I lose some of my respect for mental health professionals when I hear
      them use the word schizophrenia in a way that indicates they think it
      is a real disease.]

      > Again - the copyright is not "on a number" - it's on the work that has
      > been performed selecting this number out of the infinity of numbers,
      > because unlike most of the numbers in the pile, this one has a meaning
      > that is recognizable as having value, at least to the person doing the
      > job. I reserve the right to think it's crap, though, but that's
      > subjective opinion or critique. Also, I think you'll have to represent
      > the number you selected in a different manner (i.e. other than the
      > number) because the numbers in their numerical representation are in
      > the public domain.

      If the copyright is on a specific file - which is a sequence of bits -
      then it is a number. Even if this file represents a picture (for
      example), in order to see the picture you need a software who is able
      to display pictures from files. The fact is that the file itself is
      not a picture - the picture is just our interpretation of it. The
      file itself is just a sequence of ones and zeros in a specific order.
      But if the picture is copyrighted, the file is copyrighted too, and so
      is the number it represents.

      Uri.
    • Nadav Har'El
      ... And I realized that the notion that constants cannot be defined, cannot be defined. ... Neither do we. This is why writers normally try to think on what
      Message 2 of 12 , May 2, 2007
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        On Wed, May 02, 2007, Uri Even-Chen wrote about "Re: [hackers-il] One and Zero":
        > I realized that constants cannot be defined.

        And I realized that the notion that constants cannot be defined, cannot be
        defined.

        > Probably yes. I don't know. I don't completely understand how I
        > think.

        Neither do we. This is why writers normally try to think on what they're
        writing, proofread it, and focus on making the essay easy to read and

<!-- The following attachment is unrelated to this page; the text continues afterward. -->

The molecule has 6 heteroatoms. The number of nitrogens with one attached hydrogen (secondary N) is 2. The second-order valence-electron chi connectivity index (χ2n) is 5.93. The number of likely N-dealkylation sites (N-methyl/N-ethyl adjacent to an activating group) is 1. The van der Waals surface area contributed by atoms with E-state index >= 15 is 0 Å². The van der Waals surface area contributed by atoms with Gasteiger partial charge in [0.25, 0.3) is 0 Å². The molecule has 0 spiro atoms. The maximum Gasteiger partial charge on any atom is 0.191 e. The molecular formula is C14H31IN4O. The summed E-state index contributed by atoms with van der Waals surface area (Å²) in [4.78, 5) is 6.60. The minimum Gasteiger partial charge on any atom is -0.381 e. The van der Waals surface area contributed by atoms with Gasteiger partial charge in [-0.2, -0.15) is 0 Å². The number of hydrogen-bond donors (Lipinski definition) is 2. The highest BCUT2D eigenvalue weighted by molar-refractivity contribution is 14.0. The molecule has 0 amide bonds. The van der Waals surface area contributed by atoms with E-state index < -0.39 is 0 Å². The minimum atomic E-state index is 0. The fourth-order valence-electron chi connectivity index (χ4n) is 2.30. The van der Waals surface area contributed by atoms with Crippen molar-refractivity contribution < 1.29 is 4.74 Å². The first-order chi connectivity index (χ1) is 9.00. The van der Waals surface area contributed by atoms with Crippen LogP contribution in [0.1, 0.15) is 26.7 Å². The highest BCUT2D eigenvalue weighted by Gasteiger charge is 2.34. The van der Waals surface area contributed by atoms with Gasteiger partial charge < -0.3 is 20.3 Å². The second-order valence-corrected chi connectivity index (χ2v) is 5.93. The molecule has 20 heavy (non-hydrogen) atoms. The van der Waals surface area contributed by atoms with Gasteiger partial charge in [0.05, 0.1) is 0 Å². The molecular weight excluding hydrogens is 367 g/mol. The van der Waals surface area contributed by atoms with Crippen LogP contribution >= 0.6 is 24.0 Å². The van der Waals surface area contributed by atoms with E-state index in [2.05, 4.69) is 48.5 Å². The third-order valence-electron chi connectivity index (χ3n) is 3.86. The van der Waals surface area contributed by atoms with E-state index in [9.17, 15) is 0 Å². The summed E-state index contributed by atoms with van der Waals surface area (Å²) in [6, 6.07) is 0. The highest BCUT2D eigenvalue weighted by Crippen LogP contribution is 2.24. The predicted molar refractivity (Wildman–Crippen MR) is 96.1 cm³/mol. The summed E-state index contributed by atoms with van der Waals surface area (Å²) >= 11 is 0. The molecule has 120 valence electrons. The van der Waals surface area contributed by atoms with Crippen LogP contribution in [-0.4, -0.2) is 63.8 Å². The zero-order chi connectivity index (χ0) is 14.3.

understand by others. Apparently, you forgot all about this, and decided
        to just go ahead and use your own private terminology, your own logic,
        your own language, and who cares about the readers.

        > [quote: "The truth is that the label schizophrenia, like the labels
        > pornography or mental illness, indicates disapproval of that to which
        > the label is applied and nothing more.

        I find this nonsense. Why is, for example, "pornography", a useless label,
        indicating disapproval and nothing more? Pornography has a very real meaning,
        which is depictions of sexual situations, through pictures, film, and so on.
        People who like to watch pornography also call it that (or more usually
        in the US, "porn"). Most content can easily be classified by everyone as
        being "porn" or "non-porn" (except, of course, some border cases), and this
        doesn't mean that you need to disapprove of porn. Any more than anyone can
        classify a movie as being a "cartoon" or not a cartoon, and it doesn't mean
        you disapprove of cartoons.

        Similarly, the symptoms of schizorphrenia can be defined, and people
        classified whether they show these symptoms or not. It doesn't mean the
        doctors understand what exactly causes this condition - whether it's some
        sort of infection, a certain gene, or what, or perhaps there are several
        different causes. Defining a medical condition, or "illness" or "disease"
        doesn't make it bad, or people with it outcasts. The "common cold" is a
        generic name for many types of somewhat similar virus-caused illnesses,
        and yet when you have the common cold, you can accept that and not say
        "the common cold doesn't exist" or "it's just a label used to show the
        speaker's dislike for sneezing people". It doesn't automatically mean that
        people with this illness should be shuned, jailed, or shot. But there's